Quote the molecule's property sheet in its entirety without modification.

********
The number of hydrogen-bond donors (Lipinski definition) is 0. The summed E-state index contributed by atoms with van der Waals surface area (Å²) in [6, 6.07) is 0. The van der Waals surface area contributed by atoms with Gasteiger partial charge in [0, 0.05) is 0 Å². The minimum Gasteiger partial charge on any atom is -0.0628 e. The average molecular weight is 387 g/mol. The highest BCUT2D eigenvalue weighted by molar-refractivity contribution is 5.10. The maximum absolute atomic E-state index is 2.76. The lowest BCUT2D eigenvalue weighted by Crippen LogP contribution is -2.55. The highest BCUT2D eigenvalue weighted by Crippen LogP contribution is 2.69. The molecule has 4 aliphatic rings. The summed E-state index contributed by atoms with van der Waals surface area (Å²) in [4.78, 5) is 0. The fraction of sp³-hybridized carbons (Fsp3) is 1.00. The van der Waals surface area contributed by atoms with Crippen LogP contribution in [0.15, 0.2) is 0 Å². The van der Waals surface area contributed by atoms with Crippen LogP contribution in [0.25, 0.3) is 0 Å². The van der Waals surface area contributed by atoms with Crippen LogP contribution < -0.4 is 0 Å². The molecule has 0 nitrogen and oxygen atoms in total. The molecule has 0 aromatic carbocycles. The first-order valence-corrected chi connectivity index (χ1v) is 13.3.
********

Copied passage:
The number of hydrogen-bond donors (Lipinski definition) is 0. The summed E-state index contributed by atoms with van der Waals surface area (Å²) in [6, 6.07) is 0. The van der Waals surface area contributed by atoms with Gasteiger partial charge in [0, 0.05) is 0 Å². The minimum Gasteiger partial charge on any atom is -0.0628 e. The average molecular weight is 387 g/mol. The highest BCUT2D eigenvalue weighted by molar-refractivity contribution is 5.10. The maximum absolute atomic E-state index is 2.76. The lowest BCUT2D eigenvalue weighted by Crippen LogP contribution is -2.55. The highest BCUT2D eigenvalue weighted by Crippen LogP contribution is 2.69. The molecule has 4 aliphatic rings. The summed E-state index contributed by atoms with van der Waals surface area (Å²) in [4.78, 5) is 0. The fraction of sp³-hybridized carbons (Fsp3) is 1.00. The van der Waals surface area contributed by atoms with Crippen LogP contribution in [0.15, 0.2) is 0 Å². The van der Waals surface area contributed by atoms with Crippen LogP contribution in [0.25, 0.3) is 0 Å². The van der Waals surface area contributed by atoms with Crippen LogP contribution < -0.4 is 0 Å². The molecule has 0 nitrogen and oxygen atoms in total. The molecule has 0 aromatic carbocycles. The first-order valence-corrected chi connectivity index (χ1v) is 13.3.